Opinion: Recognising the value of Mental Health Nursing

Friday 26 April 2024

Mental Health Lecturer, Scott Macpherson
Mental Health lecturer, Scott Macpherson, highlights how an opportunity exists to help steer mental health nursing in a positive direction and to encourage more people into the profession...

Mental health nursing in Scotland is facing what some have called a ‘staffing crisis’.  Vacancies for mental health nurse positions have more than doubled in the past 7 years and around 9% of mental health nursing posts were vacant at this point last year.  Here in the North East of Scotland, the situation is no different. There are simply not enough mental health nurses in the region to fill the vacancies that exist.  Simply put, we need more mental health nurses.

The answer to this problem seems to be to produce more mental health nurses through our universities, but the truth is that not enough people are applying to study mental health nursing. The number of people choosing to study mental health nursing is failing to keep pace with the demand for mental health nurses in Scotland.   This is a worry for people who need access to mental health care.

With increasing demand for mental health services, the Scottish Government has commissioned a Mental Health Nursing Review. The review is expected to continue until late 2024 and is engaging mental health nurses, people with lived and living experience of receiving mental health nursing care, carers, students, charities, trad unions and professional organisations.  The aim is to identify ways to attract more people into the profession, and to find ways to better support and develop mental health nurses once they are in posts. 

If we continue to under-recruit to mental health nursing courses and fail to fill mental health nursing positions, mental health care will suffer.  This will lead to unacceptable experiences and outcomes for individuals but will also have a wider impact on the local economy, particularly when people are unable to work due to their mental health struggles. It is therefore vitally important that we prioritise mental health and support people to be healthy so that they are fit to work in our local organisations, services, and industries to boost our local economy.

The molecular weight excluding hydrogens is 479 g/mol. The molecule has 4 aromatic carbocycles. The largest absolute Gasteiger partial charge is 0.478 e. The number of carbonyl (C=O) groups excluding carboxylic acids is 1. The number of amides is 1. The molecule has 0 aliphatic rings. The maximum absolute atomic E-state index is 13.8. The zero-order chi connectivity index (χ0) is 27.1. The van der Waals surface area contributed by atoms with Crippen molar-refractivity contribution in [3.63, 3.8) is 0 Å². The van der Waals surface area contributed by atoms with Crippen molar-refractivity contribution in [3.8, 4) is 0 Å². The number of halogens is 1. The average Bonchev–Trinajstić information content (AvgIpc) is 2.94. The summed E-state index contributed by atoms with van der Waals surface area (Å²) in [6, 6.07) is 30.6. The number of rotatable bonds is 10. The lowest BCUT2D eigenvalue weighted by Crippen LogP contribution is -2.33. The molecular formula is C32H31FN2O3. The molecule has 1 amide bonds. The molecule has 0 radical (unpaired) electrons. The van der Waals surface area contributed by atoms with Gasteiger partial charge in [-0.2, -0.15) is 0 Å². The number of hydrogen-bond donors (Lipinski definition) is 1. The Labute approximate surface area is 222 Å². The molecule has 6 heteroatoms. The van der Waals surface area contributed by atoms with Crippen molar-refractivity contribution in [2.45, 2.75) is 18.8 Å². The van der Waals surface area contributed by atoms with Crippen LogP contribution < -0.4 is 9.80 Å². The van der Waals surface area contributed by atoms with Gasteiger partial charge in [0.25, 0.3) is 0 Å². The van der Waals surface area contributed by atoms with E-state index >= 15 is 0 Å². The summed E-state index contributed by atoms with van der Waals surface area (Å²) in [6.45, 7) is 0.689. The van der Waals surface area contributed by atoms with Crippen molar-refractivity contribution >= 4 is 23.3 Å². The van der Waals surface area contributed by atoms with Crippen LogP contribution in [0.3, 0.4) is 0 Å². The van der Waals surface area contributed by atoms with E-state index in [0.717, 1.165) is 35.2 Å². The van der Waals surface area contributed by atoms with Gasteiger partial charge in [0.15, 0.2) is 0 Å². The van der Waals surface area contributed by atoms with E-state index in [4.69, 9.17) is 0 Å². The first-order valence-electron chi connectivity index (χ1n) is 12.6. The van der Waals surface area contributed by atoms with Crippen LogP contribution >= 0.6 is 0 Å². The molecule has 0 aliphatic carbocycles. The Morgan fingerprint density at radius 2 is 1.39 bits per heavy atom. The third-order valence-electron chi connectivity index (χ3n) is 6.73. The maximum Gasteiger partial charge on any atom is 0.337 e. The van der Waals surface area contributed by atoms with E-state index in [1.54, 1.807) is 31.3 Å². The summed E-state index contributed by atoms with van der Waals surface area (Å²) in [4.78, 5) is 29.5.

Valuing the economic power of care is the focus of the upcoming International Nurses’ Day on 12 May.  The annual celebration recognises the incredible work of nursing staff across the world, and this year calls on nursing to be seen as a profession that can bring real economic and societal benefits. 

With crisis comes opportunity, however… this could be a great time to start a career in mental health nursing.  Unlike some other nurse specialist roles, those who choose to study mental health nursing need not worry about whether there will be a job available for them at the end of their course. Once in post, opportunities for diverse employment experiences and career progression are excellent. If, as expected, the Mental Health Nursing Review leads to meaningful change in the field, those embarking on a career in mental health nursing now will benefit from better working conditions and improved job satisfaction in the future. 

An opportunity exists to help steer mental health nursing in a positive direction.  This is a career where the ability to listen to and value people’s experiences are qualifications that are at least as valuable as previous experience of working in healthcare settings.

Some people feel drawn to nursing, while others (like me) find their calling during their studies.  Mental health nursing students come from a diverse range of backgrounds and experiences, and this often helps expose students to a rich variety of ways of thinking about the world, other people and, indeed themselves.  This creates the opportunity to develop the skill of perspective taking which is crucial to treating people with empathy – one of the foundations of good mental health nursing practice.  It is critical that we recruit more people to study mental health nursing if we are to protect the mental health of people across Scotland.

If you are curious to find out more about a career in mental health nursing you can register to attend  Robert Gordon University’s Mental Health Nursing Showcase Experience on Wednesday 1 May, 4-7pm.

Scott Macpherson is a Mental Health Lecturer in the School of Nursing, Midwifery & Paramedic Practice.

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